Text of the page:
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The Danish Girl is the story of Lili Elbe, one of the first people to undergo sexual reassignment surgery, and her former wife Gerda Wegener.

The film showcases the burgeoning art scene that was Copenhagen in the 1920s.

Visitors hoping to retrace the film can follow the city of Copenhagen’s guide to the filming locations, including Rainbow Square, which was renamed in 2014 in support of the LGBTQ community.

A pivotal scene of the movie takes place at a market in Nyhavn. Today the canal-front neighborhood is a bevy of outdoor restaurants and tourist boat tours.

Through May, the Arken Museum of Modern Art is showing a retrospective of Gerda Wegener’s paintings, many of which feature Lili Elbe.

 

3. Berlin

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In Bridge of Spies, Tom Hanks plays a Cold War-era lawyer sent to Berlin to negotiate a prisoner exchange with the Soviet Union.

Although Berlin has changed considerably and rebounded from its division, many Cold War sites remain.

Glienicke Bridge — the real-life Bridge of Spies — still stands. As one of the only places where Americans and Soviets met face-to-face, curious visitors can go relive both the movie and actual history.

Although the Berlin Wall — the physical manifestation of the Iron Curtain — fell in 1989, a part of the wall still stands, in memorial to those who died while the city was divided.

Another must-see stop on any Cold War inspired itinerary is the Gethsemane Church, where civil rights activists in East Berlin used to gather.

The city’s newest museum, the Spy Museum,  that — on top of being a definitive resource for Cold War era espionage — is interactive, offering visitors the chance to imagine themselves as spies.

 

4. Alberta

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Although the story behind The Revenant may make viewers want to completely avoid tundra conditions for the rest of their lives, the landscapes of Alberta, Canada, are beautiful enough to make anyone reconsider.

Most of the filming locations are actually pretty easy to visit. Kananaskis Country has campsites and hiking trails, and the desolate Badlands of Drumheller offer activities for those looking to test their survival skills like Leo DiCaprio. It’s also where Tom Hardy’s character, Fitzgerald, sees a shooting star.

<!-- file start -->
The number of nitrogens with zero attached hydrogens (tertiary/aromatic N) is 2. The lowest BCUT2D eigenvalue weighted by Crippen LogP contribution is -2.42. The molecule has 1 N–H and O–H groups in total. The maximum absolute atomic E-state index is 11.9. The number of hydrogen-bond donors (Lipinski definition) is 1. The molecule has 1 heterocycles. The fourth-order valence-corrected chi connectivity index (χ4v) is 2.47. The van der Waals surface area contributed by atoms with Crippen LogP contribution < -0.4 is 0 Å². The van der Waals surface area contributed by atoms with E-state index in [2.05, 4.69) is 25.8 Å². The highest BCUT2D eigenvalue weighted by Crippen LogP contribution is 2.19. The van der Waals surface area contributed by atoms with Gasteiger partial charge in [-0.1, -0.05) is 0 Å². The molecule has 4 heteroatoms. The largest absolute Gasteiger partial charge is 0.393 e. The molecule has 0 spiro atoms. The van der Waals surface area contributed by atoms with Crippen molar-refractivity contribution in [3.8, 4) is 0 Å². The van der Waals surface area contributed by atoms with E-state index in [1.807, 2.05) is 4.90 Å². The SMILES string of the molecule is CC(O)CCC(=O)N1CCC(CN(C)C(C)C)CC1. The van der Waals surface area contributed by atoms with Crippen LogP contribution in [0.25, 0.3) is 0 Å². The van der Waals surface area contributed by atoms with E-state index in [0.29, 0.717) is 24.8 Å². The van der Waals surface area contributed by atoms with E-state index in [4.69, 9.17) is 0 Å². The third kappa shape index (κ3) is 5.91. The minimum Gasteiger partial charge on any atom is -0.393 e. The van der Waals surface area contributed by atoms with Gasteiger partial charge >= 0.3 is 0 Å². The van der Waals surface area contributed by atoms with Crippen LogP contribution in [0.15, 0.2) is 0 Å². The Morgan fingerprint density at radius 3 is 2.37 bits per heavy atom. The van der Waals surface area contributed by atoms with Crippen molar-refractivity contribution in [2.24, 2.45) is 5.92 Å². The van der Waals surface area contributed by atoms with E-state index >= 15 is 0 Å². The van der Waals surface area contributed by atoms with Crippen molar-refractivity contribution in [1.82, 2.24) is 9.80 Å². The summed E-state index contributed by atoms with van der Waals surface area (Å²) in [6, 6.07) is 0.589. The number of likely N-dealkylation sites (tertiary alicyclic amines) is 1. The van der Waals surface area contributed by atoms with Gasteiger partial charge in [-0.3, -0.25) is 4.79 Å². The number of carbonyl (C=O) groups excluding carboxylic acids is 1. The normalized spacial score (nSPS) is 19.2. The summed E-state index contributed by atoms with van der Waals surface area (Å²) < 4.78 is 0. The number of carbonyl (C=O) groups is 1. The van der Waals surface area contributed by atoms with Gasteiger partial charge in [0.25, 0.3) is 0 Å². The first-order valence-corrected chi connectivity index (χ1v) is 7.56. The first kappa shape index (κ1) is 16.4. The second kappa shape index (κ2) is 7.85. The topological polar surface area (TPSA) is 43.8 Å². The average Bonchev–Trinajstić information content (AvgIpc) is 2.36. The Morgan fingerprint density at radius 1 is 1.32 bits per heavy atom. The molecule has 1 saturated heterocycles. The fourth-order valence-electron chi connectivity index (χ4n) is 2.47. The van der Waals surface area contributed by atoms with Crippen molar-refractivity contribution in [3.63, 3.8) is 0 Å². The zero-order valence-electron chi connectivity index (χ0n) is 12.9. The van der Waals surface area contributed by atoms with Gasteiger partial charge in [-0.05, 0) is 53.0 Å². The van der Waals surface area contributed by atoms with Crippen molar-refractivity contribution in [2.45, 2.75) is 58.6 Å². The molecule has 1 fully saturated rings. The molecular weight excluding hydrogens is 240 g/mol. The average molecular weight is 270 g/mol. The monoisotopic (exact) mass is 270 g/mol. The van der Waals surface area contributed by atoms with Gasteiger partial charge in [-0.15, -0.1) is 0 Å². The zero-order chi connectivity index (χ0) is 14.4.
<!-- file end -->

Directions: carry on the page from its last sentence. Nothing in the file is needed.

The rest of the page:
At one point, filming had to be relocated down to the southernmost tip of Patagonia in Argentina. DiCaprio attributed the warm conditions to global warming, however this happens every year in Alberta due to a phenomenon called Chinooks.

 

5. Mojave Desert

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Mad Max: Fury Road is two hours of nonstop action, an unusual choice among Oscar-nominated films, but a welcome choice for adventure travelers. The film’s location of post-apocalyptic Australia was actually filmed in Namibia, but the Mojave Desert is a good stand-in.

Those seeking to replicate the film’s heart-thumping action can dirt bike or 4×4 through the desert. Zero1 Vegas offers extreme extreme tours, races and multi-day trips.

When the time comes to slow down, there’s horseback riding, hunting or even just settling in for a night of desert camping.

 

Have something to add to this story? Share it in the comments.

 

Original post by Cailey Rizzo/MASHABLE

10 Unlikely places you haven’t been to, but must Visit in 2016

Start making your 2016 travel plans right now…